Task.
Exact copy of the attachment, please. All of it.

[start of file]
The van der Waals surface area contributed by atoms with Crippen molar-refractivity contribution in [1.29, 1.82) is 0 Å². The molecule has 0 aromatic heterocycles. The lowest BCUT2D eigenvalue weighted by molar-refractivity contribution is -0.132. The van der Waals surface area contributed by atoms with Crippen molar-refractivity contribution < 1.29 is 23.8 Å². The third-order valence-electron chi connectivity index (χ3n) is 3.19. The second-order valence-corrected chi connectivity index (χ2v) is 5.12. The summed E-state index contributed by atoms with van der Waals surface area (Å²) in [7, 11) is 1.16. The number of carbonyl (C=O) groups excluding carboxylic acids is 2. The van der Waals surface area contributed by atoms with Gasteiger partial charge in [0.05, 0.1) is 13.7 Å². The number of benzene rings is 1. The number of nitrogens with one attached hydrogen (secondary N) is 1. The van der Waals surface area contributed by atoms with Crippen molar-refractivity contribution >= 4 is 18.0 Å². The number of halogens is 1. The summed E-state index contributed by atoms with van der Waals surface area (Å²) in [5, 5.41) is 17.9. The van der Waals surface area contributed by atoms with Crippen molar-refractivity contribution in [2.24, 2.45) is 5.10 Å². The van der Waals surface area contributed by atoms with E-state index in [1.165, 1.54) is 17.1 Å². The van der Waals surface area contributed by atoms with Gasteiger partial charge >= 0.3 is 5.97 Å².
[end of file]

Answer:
The van der Waals surface area contributed by atoms with Crippen molar-refractivity contribution in [1.29, 1.82) is 0 Å². The molecule has 0 aromatic heterocycles. The lowest BCUT2D eigenvalue weighted by molar-refractivity contribution is -0.132. The van der Waals surface area contributed by atoms with Crippen molar-refractivity contribution < 1.29 is 23.8 Å². The third-order valence-electron chi connectivity index (χ3n) is 3.19. The second-order valence-corrected chi connectivity index (χ2v) is 5.12. The summed E-state index contributed by atoms with van der Waals surface area (Å²) in [7, 11) is 1.16. The number of carbonyl (C=O) groups excluding carboxylic acids is 2. The van der Waals surface area contributed by atoms with Gasteiger partial charge in [0.05, 0.1) is 13.7 Å². The number of benzene rings is 1. The number of nitrogens with one attached hydrogen (secondary N) is 1. The van der Waals surface area contributed by atoms with Crippen molar-refractivity contribution >= 4 is 18.0 Å². The number of halogens is 1. The summed E-state index contributed by atoms with van der Waals surface area (Å²) in [5, 5.41) is 17.9. The van der Waals surface area contributed by atoms with Crippen molar-refractivity contribution in [2.24, 2.45) is 5.10 Å². The van der Waals surface area contributed by atoms with E-state index in [1.165, 1.54) is 17.1 Å². The van der Waals surface area contributed by atoms with Gasteiger partial charge >= 0.3 is 5.97 Å².